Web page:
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Corporate headquarters

think: act CONTENT


Centralization. Is this all merely a reaction to the global financial crisis? It is tempting to take this view – tempting but wrong. Witness our recent study that investigated the role, structure and size of corporate headquarters.

The study is part of a series. Every three years since 1999, Roland Berger has quizzed large and medium-sized European companies about their management models, structural characteristics, the size and role of their corporate centers, and staff functions. The questionnaires on which the latest study is based were circulated in mid-2008; and the trend toward greater centralization was already in evidence before the financial markets imploded.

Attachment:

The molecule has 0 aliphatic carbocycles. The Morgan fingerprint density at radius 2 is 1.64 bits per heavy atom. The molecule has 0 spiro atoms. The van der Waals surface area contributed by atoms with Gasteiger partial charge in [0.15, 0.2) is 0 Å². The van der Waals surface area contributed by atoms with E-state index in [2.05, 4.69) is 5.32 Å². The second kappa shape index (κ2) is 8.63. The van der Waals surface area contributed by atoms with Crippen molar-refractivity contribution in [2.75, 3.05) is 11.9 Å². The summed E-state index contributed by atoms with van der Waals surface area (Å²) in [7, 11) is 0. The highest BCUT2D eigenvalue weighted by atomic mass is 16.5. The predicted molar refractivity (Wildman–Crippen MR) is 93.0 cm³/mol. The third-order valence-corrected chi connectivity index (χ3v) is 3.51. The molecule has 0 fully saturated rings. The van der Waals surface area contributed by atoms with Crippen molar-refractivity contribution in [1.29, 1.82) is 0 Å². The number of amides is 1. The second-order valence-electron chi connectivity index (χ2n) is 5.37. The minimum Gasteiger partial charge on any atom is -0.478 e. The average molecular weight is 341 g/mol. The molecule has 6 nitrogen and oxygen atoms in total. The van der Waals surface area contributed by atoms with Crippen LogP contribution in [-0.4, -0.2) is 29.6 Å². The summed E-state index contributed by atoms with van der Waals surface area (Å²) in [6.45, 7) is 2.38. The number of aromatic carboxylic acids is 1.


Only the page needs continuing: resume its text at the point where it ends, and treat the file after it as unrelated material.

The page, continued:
At the same time, no-one would dispute that the current economic crisis is indeed confronting CEOs around the globe with new challenges that can only be met by agile, effective organizations. The crisis is simply increasing the pressure that was already there, forcing companies to work more efficiently and (re)act more quickly to changes in their field.


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